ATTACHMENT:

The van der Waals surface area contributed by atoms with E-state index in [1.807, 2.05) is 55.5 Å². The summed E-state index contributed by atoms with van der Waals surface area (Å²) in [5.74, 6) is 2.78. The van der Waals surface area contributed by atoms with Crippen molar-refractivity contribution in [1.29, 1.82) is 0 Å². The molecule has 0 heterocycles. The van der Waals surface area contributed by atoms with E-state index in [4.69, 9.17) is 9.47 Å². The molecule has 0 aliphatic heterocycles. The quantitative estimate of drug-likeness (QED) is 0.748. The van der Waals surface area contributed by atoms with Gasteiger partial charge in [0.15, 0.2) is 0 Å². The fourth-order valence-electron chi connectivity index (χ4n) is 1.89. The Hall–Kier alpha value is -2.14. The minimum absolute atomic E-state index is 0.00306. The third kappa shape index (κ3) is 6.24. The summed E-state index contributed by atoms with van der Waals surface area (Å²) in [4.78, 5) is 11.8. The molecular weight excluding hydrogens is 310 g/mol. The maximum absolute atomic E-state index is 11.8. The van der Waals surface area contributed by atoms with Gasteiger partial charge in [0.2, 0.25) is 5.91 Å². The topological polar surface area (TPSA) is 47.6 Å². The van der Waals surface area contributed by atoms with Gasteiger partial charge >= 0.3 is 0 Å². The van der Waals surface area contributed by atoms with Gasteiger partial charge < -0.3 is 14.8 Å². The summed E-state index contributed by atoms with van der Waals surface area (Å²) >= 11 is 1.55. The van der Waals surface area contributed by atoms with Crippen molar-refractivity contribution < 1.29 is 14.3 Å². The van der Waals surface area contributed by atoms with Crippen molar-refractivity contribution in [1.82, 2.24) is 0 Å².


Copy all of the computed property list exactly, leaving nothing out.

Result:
The van der Waals surface area contributed by atoms with E-state index in [1.807, 2.05) is 55.5 Å². The summed E-state index contributed by atoms with van der Waals surface area (Å²) in [5.74, 6) is 2.78. The van der Waals surface area contributed by atoms with Crippen molar-refractivity contribution in [1.29, 1.82) is 0 Å². The molecule has 0 heterocycles. The van der Waals surface area contributed by atoms with E-state index in [4.69, 9.17) is 9.47 Å². The molecule has 0 aliphatic heterocycles. The quantitative estimate of drug-likeness (QED) is 0.748. The van der Waals surface area contributed by atoms with Gasteiger partial charge in [0.15, 0.2) is 0 Å². The fourth-order valence-electron chi connectivity index (χ4n) is 1.89. The Hall–Kier alpha value is -2.14. The minimum absolute atomic E-state index is 0.00306. The third kappa shape index (κ3) is 6.24. The summed E-state index contributed by atoms with van der Waals surface area (Å²) in [4.78, 5) is 11.8. The molecular weight excluding hydrogens is 310 g/mol. The maximum absolute atomic E-state index is 11.8. The van der Waals surface area contributed by atoms with Gasteiger partial charge in [0.2, 0.25) is 5.91 Å². The topological polar surface area (TPSA) is 47.6 Å². The van der Waals surface area contributed by atoms with Gasteiger partial charge >= 0.3 is 0 Å². The van der Waals surface area contributed by atoms with Gasteiger partial charge < -0.3 is 14.8 Å². The summed E-state index contributed by atoms with van der Waals surface area (Å²) >= 11 is 1.55. The van der Waals surface area contributed by atoms with Crippen molar-refractivity contribution < 1.29 is 14.3 Å². The van der Waals surface area contributed by atoms with Crippen molar-refractivity contribution in [1.82, 2.24) is 0 Å².